Childhood's End

Childhood's End

eBook - 2012
Average Rating:
Rate this:
18
2
2
The Overlords appeared suddenly over every city-intellectually, technologically, and militarily superior to humankind. Benevolent, they made few demands: unify earth, eliminate poverty, and end war. With little rebellion, humankind agreed, and a golden age began. But at what cost? With the advent of peace, man ceases to strive for creative greatness, and a malaise settles over the human race....
Publisher: 2012
ISBN: 9780795324963
9780795324970
Branch Call Number: eBook
Characteristics: 1 online resource

Related Resources


Opinion

From the critics


Community Activity

Comment

Add a Comment
caleherreman May 13, 2019

I reread this, after thirty years or so. This book is often considered a classic of Science Fiction, for the weighty themes it presents: what if there were a truly benevolent colonizing power? What if humans produce a generation with which they truly have nothing in common?

I'm sure you've heard this one: aliens invade Earth and take over, without showing themselves. They turn out to be benevolent, and usher in a Golden Age, before revealing themselves as lookalikes for The Devil.

Really, as with so much of Clarke's work, amazing ideas are being pondered, but by characters who often seem like dull stand-ins for the author himself. He tells, rather than shows, his way through a century of Man's future ("Man," as in "humankind," being likely the most-used word in this story), to get to a few interesting scenes, such as the Ouija board at a party, and a human character stowing away on an alien vessel. But conflicts are understated and muted, lest they get in the way of the Big Ideas.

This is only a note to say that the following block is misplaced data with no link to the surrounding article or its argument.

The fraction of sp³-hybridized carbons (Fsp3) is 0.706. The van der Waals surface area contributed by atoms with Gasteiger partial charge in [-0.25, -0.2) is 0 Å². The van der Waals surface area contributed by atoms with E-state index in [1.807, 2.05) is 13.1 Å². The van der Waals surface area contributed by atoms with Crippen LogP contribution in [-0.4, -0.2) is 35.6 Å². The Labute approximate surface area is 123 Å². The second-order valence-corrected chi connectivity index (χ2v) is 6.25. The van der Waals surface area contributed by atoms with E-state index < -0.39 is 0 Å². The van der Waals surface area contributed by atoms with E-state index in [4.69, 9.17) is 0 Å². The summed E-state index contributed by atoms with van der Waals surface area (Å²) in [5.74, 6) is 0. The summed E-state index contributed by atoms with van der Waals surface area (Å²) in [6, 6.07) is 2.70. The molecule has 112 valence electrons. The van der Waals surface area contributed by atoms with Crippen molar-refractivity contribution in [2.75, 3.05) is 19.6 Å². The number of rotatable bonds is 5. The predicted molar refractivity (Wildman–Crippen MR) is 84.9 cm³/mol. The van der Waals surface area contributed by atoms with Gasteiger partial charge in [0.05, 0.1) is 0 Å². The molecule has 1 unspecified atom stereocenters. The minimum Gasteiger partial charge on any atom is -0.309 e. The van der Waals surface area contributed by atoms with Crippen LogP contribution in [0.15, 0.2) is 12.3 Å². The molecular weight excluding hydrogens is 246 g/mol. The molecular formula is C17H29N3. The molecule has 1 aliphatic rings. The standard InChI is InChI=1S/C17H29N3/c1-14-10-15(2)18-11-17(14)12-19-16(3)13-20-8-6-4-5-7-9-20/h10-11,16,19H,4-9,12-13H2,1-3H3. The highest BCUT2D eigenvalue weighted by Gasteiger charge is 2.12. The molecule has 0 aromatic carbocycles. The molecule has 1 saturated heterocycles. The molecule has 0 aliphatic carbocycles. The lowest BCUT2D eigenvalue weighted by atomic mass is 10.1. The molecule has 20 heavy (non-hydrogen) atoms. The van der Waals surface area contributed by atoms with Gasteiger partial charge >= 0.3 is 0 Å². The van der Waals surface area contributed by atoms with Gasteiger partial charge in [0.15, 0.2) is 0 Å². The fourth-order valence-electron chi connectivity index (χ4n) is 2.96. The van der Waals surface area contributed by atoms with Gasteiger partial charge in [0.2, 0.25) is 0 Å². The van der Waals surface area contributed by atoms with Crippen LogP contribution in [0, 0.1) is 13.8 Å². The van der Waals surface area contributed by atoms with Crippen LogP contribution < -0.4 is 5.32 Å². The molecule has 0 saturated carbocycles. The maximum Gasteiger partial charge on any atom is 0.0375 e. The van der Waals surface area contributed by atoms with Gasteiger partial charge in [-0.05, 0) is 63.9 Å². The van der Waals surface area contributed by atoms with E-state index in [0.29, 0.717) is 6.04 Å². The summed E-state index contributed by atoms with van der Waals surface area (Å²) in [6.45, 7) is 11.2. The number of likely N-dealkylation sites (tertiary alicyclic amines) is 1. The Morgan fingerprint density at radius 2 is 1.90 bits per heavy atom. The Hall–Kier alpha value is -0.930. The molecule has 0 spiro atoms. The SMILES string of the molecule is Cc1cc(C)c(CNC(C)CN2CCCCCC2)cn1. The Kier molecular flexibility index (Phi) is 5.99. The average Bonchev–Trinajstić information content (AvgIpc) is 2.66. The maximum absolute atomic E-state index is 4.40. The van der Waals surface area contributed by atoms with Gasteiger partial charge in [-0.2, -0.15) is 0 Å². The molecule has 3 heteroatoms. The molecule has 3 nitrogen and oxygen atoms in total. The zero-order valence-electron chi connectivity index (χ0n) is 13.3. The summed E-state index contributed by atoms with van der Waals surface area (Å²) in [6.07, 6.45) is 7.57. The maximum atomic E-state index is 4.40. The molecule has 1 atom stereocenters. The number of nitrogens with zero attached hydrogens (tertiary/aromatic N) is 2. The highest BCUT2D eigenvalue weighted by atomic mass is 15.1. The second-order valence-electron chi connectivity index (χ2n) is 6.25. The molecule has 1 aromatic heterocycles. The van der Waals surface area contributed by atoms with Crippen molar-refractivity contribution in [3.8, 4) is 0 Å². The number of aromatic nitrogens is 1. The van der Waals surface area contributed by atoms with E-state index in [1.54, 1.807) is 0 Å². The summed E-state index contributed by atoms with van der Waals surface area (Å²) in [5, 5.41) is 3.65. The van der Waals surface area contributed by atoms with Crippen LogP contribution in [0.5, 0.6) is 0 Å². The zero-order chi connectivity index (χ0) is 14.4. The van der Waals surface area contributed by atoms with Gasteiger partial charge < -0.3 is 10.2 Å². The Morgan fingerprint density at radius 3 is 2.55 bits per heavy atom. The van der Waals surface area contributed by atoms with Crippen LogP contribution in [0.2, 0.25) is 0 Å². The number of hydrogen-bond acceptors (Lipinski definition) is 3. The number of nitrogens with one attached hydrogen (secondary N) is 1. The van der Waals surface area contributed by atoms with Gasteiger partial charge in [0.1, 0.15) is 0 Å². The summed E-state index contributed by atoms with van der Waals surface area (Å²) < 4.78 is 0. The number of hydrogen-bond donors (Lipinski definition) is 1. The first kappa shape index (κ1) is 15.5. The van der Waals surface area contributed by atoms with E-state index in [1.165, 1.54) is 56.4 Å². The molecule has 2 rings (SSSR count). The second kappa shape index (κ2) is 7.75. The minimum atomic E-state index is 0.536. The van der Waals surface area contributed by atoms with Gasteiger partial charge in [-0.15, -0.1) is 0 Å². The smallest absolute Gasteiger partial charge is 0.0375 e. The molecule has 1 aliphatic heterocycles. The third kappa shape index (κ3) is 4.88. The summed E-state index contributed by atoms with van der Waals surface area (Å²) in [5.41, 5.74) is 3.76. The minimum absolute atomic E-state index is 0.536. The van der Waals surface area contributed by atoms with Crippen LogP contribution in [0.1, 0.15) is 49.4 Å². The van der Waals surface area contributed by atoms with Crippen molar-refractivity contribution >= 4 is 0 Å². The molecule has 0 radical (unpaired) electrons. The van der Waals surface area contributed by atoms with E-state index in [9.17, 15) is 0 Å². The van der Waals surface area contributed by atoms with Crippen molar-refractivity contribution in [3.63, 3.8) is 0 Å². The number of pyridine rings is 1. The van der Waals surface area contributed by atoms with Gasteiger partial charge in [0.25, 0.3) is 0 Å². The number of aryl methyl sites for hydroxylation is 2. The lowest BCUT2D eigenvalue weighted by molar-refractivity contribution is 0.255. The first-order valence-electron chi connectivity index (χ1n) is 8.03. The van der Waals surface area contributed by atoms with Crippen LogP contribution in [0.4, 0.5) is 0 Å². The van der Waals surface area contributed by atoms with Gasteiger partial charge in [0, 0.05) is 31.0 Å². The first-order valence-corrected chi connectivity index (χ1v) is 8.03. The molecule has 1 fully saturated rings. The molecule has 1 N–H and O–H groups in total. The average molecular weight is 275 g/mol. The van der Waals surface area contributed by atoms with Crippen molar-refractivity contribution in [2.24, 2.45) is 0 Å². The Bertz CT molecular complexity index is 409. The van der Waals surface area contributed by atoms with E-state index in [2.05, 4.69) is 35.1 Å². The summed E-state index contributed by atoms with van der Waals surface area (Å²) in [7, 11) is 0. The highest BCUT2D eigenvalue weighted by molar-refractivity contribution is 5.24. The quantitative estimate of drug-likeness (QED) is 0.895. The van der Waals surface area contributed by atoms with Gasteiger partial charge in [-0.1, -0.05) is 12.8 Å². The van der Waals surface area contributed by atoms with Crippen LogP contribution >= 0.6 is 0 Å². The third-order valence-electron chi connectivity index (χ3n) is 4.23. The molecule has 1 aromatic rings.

That said, I found this short book worth a reread, and the aspects that make it a dated product of the 50's no longer matter by the end.

SurreyLibrarian Jan 24, 2019

-Submitted by Mandi-
Imagine overnight, dozens of huge alien ships hover above the major cities of earth. They remain in their ships, appointing a human liaison to hear their instructions and relay the message to the people of earth. It is useless to resist: they’re impervious to all man made weapons (including nuclear powers), and they have a power to block out all sunlight over an area of their choosing- from one house on a city block to entire countries. Despite their awesome power, it seems the aliens come in peace: over a period of 50 years, they solve all the world’s problems without even leaving their ships. There is no more inequality, no wars, no crime, and a world-wide one government system that sees incredible developments in technology, medicine, and architecture. Suddenly people have the ability to travel across the world for lunch, can go to university indefinitely to study all manner of topics, and form self-sufficient colonies following common interests. No one knows why the “Overlords” came, nor what they want: a common theory is that the Overlords are lost in the universe and simply bored. One day, one of the Overlords comes out of the ship, and their intentions become clear (I won’t spoil it, but their long game isn’t exactly friendly). I found this book, Arthur C. Clarke’s Childhood’s End, to be really thought provoking and amazingly prescient: it was originally published in 1953, but could have been written last year. It was a very quick and incredibly engaging read – only about 200 pages, and a nice introduction to sci-fi, coming from someone who almost never reads it!